There is quite a few reasons for which humans should try and preserve species, by maintaining a high level of genetic diversity this will obviously allow for an increased liklihood that a certain animal or plant will become resistant to certain diseases and subsequently be useful in medical advances for humans. It is in our own interest to maintain this level of genetic diversity.
It is also important that effects we cause on the natural environment such as fishing down the trophic level of the food chain does not cause massive ecosystem collapses, by endangering one species though human behaviour such as pollution/hunting etc. this can have huge detramental effects on lower and higher trophic levels therefore causing a ripple effect which can easily get out of hand, allowing some species to dominate entire ecosystems hugely restricitng the genetic diversity of an area leaving it open and suceptible to extiction by other climatological or biological changes, this can leave barren areas where nothing can exist.
an example of this is the human removal of sea otters from kelp forests, without the otters the sea urchin populations exploded therefore causing huge destruction to the kelp. urchin armies have been seen to fell almost entire kelp forests killing off other species living in balance with the presence of the kelp. this has left huge rocky barrens where nothing lives.

xxii's avatar

@bongo – Biodiversity is useful for humans, yes. But is that sufficient grounds to stop a species from going extinct naturally? Wouldn’t that be considered selfish of us? To halt the course of nature for our own species’ benefit?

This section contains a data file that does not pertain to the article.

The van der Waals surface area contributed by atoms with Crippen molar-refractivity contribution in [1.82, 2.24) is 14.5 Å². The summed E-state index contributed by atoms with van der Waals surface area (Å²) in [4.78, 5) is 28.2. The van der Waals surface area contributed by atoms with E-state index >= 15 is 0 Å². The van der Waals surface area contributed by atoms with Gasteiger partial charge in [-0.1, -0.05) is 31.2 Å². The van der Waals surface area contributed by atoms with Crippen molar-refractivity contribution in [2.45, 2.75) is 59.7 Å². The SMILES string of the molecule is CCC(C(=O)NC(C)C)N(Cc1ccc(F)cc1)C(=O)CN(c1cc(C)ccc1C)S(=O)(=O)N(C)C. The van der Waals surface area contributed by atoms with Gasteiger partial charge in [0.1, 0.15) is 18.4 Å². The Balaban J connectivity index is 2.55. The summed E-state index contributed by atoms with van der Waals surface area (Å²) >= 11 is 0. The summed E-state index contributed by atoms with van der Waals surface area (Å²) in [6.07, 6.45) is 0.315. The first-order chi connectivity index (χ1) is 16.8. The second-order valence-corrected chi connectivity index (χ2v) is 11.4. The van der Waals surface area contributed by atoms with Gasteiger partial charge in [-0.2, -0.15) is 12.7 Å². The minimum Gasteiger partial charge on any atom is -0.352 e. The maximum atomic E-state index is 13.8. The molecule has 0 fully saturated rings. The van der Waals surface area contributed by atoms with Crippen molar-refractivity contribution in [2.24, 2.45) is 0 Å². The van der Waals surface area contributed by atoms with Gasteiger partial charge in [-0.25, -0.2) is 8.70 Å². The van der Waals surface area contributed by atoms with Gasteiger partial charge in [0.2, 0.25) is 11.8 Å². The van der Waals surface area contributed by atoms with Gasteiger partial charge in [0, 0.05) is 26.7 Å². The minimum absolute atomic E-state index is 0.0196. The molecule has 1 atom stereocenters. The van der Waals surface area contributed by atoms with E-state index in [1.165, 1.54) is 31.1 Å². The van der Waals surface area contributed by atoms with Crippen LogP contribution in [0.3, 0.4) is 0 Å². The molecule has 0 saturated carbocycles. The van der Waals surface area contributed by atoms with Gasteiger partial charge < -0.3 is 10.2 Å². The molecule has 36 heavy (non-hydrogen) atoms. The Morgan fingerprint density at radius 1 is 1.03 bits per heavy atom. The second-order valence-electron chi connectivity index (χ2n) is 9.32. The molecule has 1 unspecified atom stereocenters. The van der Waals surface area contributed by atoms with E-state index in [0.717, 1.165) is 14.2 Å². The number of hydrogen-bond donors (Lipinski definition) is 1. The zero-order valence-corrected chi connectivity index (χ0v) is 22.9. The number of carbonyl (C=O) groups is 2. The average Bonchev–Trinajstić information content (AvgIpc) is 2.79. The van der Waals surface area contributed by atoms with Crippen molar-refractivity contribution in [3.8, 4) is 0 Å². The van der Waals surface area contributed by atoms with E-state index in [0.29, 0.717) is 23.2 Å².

Simone_De_Beauvoir's avatar

@xxii I don’t think (maybe I’m wrong) the efforts to prevent extinction of species are about species that would ordinarily become extinct without our intervention. But these days it’s so hard to tease out whether we didn’t significantly affect a species. If a species on a remote island (like there is such a thing) is to go extinct, it will – if we’re not around, it doesn’t matter what we do – but these days, efforts to save animals from extinction are done because people (some people anyway) understand that we caused it.

Blackberry's avatar

I would say it is nature itself, specifically survival, which is a part of evolution, correct?

bongo's avatar

@xxii humans are selfish yes, of course we are. everything humans do has a selfish aspect to it even if the end point is just the preservation of life itself or self satisfaction. have you read the selfish gene by richard dawkins? definately worth a read if you havent, definately wouldnt reccommend taking it all as fact mind!

mattbrowne's avatar

No, because we are correcting our anti-nature behavior. Preserving a species is an anti-anti-nature activity.

Coloma's avatar

I see nothing wrong with attempting to preserve a species that mankind has allowed to hit the edge of exstinction, I am not extremist in any capacity, but, I am a believer in conservation.

Although if the species in question will never be able to be reintroduced to it’s natural habitat I am not sure that keeping it viable in a zoo is natural or humane.

Simone_De_Beauvoir's avatar

@Coloma What about zoos is humane other than they claim to be providing a space for animals whose space we took?

Coloma's avatar

@Simone_De_Beauvoir

Thats what I said…I am not sure that warehousing a species in a zoo is humane if there is no hope of it ever being returned to it’s natural habitat due to habitat loss.

xxii's avatar

@bongo – Nope, haven’t read “The Selfish Gene”... it’s on the ever-growing list. Yes, maybe humans are innately selfish. I can easily believe that, and I can easily accept it. The world is full of competing species and the human race is just one of them.

But where is the line for selfishness? When does selfishness become inexcusable? We kill other animals to fulfill our wishes and needs… we eat them, wear them, experiment on them, make them work, and all these things are excusable to a majority of our population. Is preventing them from their natural extinction (one that is arguably deserved and better for nature in general) for our own purposes and desires inexcusably selfish? Maybe, maybe not.